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I personally feel that social networking is difficult to try and sell to the majority of employees. As our text states in Chapter 6, “2.0 tools must prove their value in employee’s eyes.” (O’Dell & Hubert, 2011) I have shared in a previous posting that the company I work for has a social networking program for the entire company which is a great tool, but it seems like the same people use it. On any given day I can go to the site and see the same people engaged in conversation. It almost turns into a Facebook for some of the users because they are on it for almost any question they can come up with. This appears like it is taking time away from their day that they could be working on other projects and not going back and forth in conversation. In following some of these conversations, it would seem like they should schedule an “off-line” meeting to discuss in great detail the specifics of the conversation since it is becoming extremely detailed and not exactly relevant to others.
Another disadvantage of the program is that it takes time to learn and employees usually fall to the method that they are already using to gather knowledge. For example, if an employee has a question about a project issue, they generally go to someone within their own division for help. If they would post their question out on the company social networking site, they may gain the knowledge of multiple global employees who have dealt with the same issue. Perhaps, if they had this knowledge it may help them even more than if they just went to the person they know from their division because they could get a new point of view from someone outside the division. The concept of being able to connect to a worldwide group of experts on a topic is fascinating to me. I love the idea that I can reach out to a group to help me solve a problem. I also enjoy helping others so if there is an idea that I can share or a lesson learned on my part, I would be happy to share this as well. But not everyone shares my enthusiasm to connect and learn.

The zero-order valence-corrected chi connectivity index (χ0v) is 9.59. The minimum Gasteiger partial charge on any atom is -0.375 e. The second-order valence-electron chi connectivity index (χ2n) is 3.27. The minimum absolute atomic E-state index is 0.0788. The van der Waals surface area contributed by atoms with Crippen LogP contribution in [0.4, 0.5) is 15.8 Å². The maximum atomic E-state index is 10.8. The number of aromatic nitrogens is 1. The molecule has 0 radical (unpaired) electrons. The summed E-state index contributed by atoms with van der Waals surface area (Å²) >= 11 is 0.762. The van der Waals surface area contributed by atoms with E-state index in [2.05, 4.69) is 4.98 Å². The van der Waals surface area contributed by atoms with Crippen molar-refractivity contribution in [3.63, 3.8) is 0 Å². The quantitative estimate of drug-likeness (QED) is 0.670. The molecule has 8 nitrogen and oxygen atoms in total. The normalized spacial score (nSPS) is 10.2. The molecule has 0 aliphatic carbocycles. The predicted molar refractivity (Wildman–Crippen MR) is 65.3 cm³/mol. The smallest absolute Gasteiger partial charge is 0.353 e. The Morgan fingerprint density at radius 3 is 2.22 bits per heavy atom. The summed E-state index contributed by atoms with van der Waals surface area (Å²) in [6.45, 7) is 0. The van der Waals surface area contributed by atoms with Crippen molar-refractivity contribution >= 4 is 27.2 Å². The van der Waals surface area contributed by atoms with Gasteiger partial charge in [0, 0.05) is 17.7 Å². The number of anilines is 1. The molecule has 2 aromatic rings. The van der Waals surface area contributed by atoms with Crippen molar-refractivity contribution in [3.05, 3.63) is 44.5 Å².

Reading the success stories in our APQC hand out this week makes me believe that emerging technologies can truly advance companies in developing a working knowledge sharing program. The success that Accenture and Hewlett Packard (APQC, 2011) had with applying Sharepoint for their knowledge management programs makes me believe that this is something that my organization could benefit from. Even though Sharepoint seems like an antiquated system, it is what my organization has to work with to capture our knowledge. The benefit is that we already have it and the majority of our employees know how to use it. I believe it just needs to be updated, cleaned up for easy access and then shared with the employees who would benefit from using it.

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